# Bertrand's Theorem

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## Theorem

Let $U: \R_{>0} \to \R$ be analytic for $r > 0$.

Let $M > 0$ be a nonvanishing angular momentum such that a stable circular orbit exists.

Suppose that every orbit sufficiently close to the circular orbit is closed.

Then $U$ is either $k r^2$ or $-\dfrac k r$ (for $k > 0$) up to an additive constant.

### Preliminary Lemma

For simplicity we set $m = 1$, so that the effective potential becomes:

- $U_M = U + \dfrac {M^2} {2 r^2}$

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Consider the apsidial angle:

- $\ds \Phi = \sqrt 2 \int_{r_\min}^{r_\max} \frac {M \rd r} {r^2 \sqrt {E - U_M} }$

where:

- $E$ is the energy
- $r_\min, r_\max$ are solutions to $\map {U_M} r = E$.

By definition, this is the angle between adjacent apocenters (pericenters).

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Recall that if $\Phi$ is commensurable with $\pi$, then an orbit is closed.

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$\Box$

## Non-Perturbative Proof

In general $U_M$ is not monotonic on $\openint {r_\min} {r_\max}$.

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Therefore a unique inverse $\map r {U_M}$ does not exist.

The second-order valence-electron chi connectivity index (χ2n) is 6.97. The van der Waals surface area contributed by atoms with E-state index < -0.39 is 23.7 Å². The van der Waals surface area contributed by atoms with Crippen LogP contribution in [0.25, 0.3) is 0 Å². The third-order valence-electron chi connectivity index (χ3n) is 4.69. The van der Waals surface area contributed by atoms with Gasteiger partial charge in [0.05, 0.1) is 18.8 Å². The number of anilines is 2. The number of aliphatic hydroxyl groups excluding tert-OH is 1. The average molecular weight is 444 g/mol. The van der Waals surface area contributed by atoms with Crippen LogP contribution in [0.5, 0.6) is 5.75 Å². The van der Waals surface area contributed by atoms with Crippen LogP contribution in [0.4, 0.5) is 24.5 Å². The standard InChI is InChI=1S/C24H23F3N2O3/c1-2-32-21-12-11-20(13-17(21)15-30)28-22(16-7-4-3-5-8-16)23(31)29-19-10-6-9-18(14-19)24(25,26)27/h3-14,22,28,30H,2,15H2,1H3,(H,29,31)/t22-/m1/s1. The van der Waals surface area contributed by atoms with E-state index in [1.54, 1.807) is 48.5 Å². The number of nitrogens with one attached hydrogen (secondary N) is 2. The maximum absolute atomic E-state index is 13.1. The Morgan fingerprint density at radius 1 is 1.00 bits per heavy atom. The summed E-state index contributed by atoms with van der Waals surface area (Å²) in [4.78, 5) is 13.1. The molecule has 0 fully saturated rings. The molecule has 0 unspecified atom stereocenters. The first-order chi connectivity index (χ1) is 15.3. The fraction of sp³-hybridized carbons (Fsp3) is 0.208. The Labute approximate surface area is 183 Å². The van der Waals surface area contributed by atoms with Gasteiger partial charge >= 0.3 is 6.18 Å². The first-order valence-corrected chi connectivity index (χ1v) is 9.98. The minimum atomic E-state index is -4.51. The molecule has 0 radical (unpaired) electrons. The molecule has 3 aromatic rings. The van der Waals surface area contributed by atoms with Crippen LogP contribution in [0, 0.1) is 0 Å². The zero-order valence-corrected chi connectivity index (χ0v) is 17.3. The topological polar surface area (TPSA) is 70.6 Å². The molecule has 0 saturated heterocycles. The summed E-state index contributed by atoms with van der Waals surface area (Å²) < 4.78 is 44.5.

However, suppose it is possible to construct separate inverse functions $r_{1, 2}$ for the intervals $\openint {r_0} {r_\min}$ and $\openint {r_0} {r_\max}$, where $r_0$ is the minimum of $U_M$ on $\openint {r_\min} {r_\max}$.

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Note that the orbit corresponding to $r_0$ is the stable circular orbit.

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Therefore this will be possible for orbits sufficiently close to it.

Now write:

- $\ds \Phi = \int_{U_0}^E \map F {U_M} \frac {\d U_{eff} } {\sqrt {E - U_M} }$

where:

- $F = \sqrt 2 M \, \map {\dfrac {\d} {\d U_M} } {\dfrac 1 {r_1} - \dfrac 1 {r_2} }$
- $U_0 \equiv \map {U_M} {r_0}$

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This is Abel's Integral Equation which can be solved for $\map F {U_M}$, giving:

- $\ds \map F U = \dfrac 1 \pi \int_{U_0}^{U_M} \frac {\Phi \rd E} {\sqrt {U_M - E} }$

$\Phi$ may have energy dependence.

However, we require:

- $\map \Phi E = 2 \pi \map q E$

such that $q: \R \to \Q$ is continuous, and a rational continuous function must be constant.

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Finally, integrating gives:

- $\dfrac 1 {r_1} - \dfrac 1 {r_2} = \gamma \sqrt{U_M - U_0}, \gamma = \dfrac {\sqrt 2 \Phi} {\pi M}$

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Now consider defining the left hand side to be a single function $\dfrac 1 {\map r U}$, meromorphic with a simple pole at $r = 0$.

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Write:

- $\dfrac 1 r = \gamma \sqrt {U_M - U_0} + \map \Omega {U_0, U}$

where $\Omega$ is an analytic function in $U$ in an open neighborhood of $U_0$ such that:

- $\map \Omega {U_0, U_0} = \dfrac 1 {r_0}$

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Explicitly:

- $\sqrt {U_M - U_0} = \sqrt {U + \dfrac {M^2} {2 r^2} - U_0} = \dfrac 1 r \sqrt {\dfrac {M^2} 2 + \paren ({U - U_0} r^2}$